In any case, TRG and Robare could not reasonably rely on any advice that the disclosures were adequate because they knew their obligations as investment advisers, that they were required to disclose potential conflicts of interest, and that the Arrangement presented such a conflict but was not disclosed. Because of the obvious inadequacy of TRG’s disclosure, we find that any reliance by TRG on advice that its disclosure was adequate was not reasonable and thus does not negate our finding of negligence.  [footnotes omitted].

Admittedly, I am a compliance professional who provides advice to clients on the appropriate disclosure for the Form ADV, so I have a bias in this situation.  But as anyone who has completed a Form ADV can attest, this is a complicated form and not easy to understand.

I also find it completely disingenuous for the SEC to so easily dismiss the defense of reliance on experts.  The SEC said that to rely on this defense that the defendant has to demonstrate that he made “complete disclosure to counsel, sought advice as to the legality of his conduct, received advice that his conduct was legal, and relied on that advice in good faith.”  The SEC went on to says that “no evidence exists that TRG specifically sought or received advice” from Triad, the broker dealer providing compliance assistance, about how to disclose the arrangement to its clients.  Triad was the entity initially receiving the payments so it seems highly improbable that it did not understand the nature of the arrangement sufficiently to give advice on disclosure.

It seems even more incredible that SEC could so easily assert that “Robare’s vague references to discussions with consultants do not establish that TRG received and followed advice about the disclosure of the Arrangement.”  As most compliance consultants will tell you, the firms asking for help do not always know what information is needed to complete Form ADV disclosure – that is why they are seeking advice.  It is the consultant’s job to ask questions about sources of compensation and potential conflicts of interest in order to draft the disclosure.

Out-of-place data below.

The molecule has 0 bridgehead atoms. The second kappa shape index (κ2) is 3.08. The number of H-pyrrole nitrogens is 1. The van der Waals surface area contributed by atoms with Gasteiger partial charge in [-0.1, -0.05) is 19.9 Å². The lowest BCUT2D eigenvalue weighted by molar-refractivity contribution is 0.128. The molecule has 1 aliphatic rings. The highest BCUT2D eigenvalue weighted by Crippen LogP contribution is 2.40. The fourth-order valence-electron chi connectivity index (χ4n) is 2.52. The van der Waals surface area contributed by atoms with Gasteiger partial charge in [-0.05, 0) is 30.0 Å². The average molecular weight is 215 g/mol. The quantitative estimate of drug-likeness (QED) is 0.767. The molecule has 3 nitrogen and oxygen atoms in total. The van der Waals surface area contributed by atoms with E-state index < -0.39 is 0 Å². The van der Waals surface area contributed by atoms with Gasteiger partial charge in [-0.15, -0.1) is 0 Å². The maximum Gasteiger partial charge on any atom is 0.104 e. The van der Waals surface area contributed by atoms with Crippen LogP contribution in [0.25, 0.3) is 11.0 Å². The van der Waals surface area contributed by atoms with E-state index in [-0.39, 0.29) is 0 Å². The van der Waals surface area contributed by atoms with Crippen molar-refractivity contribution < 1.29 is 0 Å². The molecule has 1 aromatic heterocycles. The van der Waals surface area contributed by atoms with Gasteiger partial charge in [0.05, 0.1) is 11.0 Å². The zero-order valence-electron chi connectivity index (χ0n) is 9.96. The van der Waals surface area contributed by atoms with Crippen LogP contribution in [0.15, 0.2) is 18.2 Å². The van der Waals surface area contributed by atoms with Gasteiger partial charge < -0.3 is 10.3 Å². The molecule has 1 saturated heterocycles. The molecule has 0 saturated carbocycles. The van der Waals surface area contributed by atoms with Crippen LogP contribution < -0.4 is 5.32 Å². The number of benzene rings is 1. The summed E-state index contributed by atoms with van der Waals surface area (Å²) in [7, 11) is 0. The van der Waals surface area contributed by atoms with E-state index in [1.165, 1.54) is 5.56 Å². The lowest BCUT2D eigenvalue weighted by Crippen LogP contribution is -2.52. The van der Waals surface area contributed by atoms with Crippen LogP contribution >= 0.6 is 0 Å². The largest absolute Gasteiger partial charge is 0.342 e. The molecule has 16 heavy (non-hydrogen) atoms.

Commissioner Piwowar’s comment at the end of the opinion gives me some cause for hope.  Although he agreed with the opinion, he disagreed about the need to impose fines. He noted that in this case, there was no harm to others, and none of the principals of TRG were unjustly enriched.  Additionally, the principals had clean records, and there was no indication that penalties were required to deter them from future bad acts.

Lessons learned:

  • Advisers should look very closely at all sources of revenue and compensation, and make sure they identify and disclose any potential or actual conflicts associated with that revenue.
  • Advisers that receive compensation that could present a conflict of interest have to clearly disclose this. This requires identifying all sources of compensation the firm receives, and determining whether that compensation might provide an incentive to act in a way that enriches the firm at the expense of the client.
  • Disclosure that an adviser “may” receive compensation when the firm and/investment adviser representative DOES receive compensation is not going to cut it.
  • It may still be possible to use the defense of relying on an expert. To establish this defense, an adviser should be able to demonstrate that the firm made complete disclosure to the expert, asked for advice on the appropriate action to take, received the advice and acted on it in good faith.

This last point requires providing the consultant with a complete picture of the situation, access to any agreements or documentation relevant to the issue, and fully responding to any questions asked.  Experienced consultants will ask additional questions to ensure that all bases are covered.  As is true with any analysis, the principle of “garbage in, garbage out” applies.  The relevancy and usefulness of the advice is directly dependent on the information provided.